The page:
There is a growing body of arbitral jurisprudence upholding summary dismissal of employees who breached workplace codes of conduct, confidentiality and privacy policies by deliberately snooping into co-worker or client records without any legitimate purpose and for reasons of their own.  A number of these cases have concerned privacy breaches by hospital employees.  Ontario Nurses’ Association v. Norfolk General Hospital, 2015 CanLII 62332, is a fairly recent example.

The case involved a registered nurse who had been employed for 12 years at the Norfolk General Hospital in Simcoe, Ontario.  Her job required her to enter patient care notes and use the Hospital’s computer system to look up information about patients.  Unfortunately, she did not confine her activities to her job duties, and deliberately accessed more than 500 patient records over a 12-month period without any professional need to do so.  The Hospital found out about this after a patient contacted its privacy officer alleging that the nurse had disclosed information about her hospital visit to people in the community.   The Hospital conducted a month-long audit, uncovered the extent of the nurse’s snooping and dismissed her for cause.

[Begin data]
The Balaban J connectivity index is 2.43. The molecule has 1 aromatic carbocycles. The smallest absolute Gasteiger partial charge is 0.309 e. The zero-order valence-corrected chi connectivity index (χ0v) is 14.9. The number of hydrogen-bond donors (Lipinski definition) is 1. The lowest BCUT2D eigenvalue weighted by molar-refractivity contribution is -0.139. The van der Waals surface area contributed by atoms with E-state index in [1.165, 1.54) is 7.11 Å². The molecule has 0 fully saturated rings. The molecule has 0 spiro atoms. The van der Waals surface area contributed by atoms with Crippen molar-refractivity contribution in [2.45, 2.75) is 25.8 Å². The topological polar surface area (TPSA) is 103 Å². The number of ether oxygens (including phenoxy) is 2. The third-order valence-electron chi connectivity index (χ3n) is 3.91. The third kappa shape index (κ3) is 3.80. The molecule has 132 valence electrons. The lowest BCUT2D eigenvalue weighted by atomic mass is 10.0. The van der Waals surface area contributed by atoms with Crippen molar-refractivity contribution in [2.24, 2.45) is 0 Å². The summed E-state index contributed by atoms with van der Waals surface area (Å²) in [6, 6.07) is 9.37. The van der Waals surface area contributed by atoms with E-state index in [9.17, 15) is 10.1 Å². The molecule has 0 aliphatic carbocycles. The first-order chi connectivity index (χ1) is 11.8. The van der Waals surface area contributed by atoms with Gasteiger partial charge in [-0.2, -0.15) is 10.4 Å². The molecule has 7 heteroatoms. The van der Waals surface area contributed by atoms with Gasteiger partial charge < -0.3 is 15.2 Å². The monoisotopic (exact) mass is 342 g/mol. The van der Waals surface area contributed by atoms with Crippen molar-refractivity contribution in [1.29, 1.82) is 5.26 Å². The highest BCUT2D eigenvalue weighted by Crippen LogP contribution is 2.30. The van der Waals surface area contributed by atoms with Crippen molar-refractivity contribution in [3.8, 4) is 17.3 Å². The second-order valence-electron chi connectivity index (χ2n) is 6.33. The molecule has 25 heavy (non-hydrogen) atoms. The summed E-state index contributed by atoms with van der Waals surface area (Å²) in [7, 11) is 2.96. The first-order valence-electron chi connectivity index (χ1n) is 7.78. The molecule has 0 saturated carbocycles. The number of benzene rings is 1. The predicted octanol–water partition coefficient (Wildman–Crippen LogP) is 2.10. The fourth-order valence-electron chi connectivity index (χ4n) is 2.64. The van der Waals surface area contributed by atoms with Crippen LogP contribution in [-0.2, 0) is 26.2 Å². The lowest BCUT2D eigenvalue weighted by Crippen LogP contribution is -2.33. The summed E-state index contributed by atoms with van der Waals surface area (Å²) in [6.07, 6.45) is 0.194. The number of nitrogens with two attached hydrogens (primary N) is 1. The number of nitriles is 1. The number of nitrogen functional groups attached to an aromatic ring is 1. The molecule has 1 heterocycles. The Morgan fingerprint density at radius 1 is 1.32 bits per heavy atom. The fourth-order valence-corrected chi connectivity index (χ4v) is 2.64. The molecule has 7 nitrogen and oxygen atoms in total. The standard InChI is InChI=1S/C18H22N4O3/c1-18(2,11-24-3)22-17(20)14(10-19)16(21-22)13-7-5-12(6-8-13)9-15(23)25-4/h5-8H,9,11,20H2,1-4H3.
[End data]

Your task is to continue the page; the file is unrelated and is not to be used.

The Hospital also provided a report to the Office of the Ontario Information and Privacy Commissioner, sent out 1,300 letters to current and former patients affected by the privacy breaches and issued a public statement.  All of this made the local news.

The Ontario Nurses’ Association grieved and Arbitrator Lyle Kanee held that the discharge was warranted.  He ruled that the nurse’s actions violated her professional obligations, several hospital policies, the Personal Health Information Protection Act, and even union directives.  He also noted that, on top of that, she had failed to admit the breaches or accept responsibility for violating patient privacy.

Two months after the arbitrator’s decision, the local newspaper reported that the College of Nurses had suspended the nosy nurse.

 

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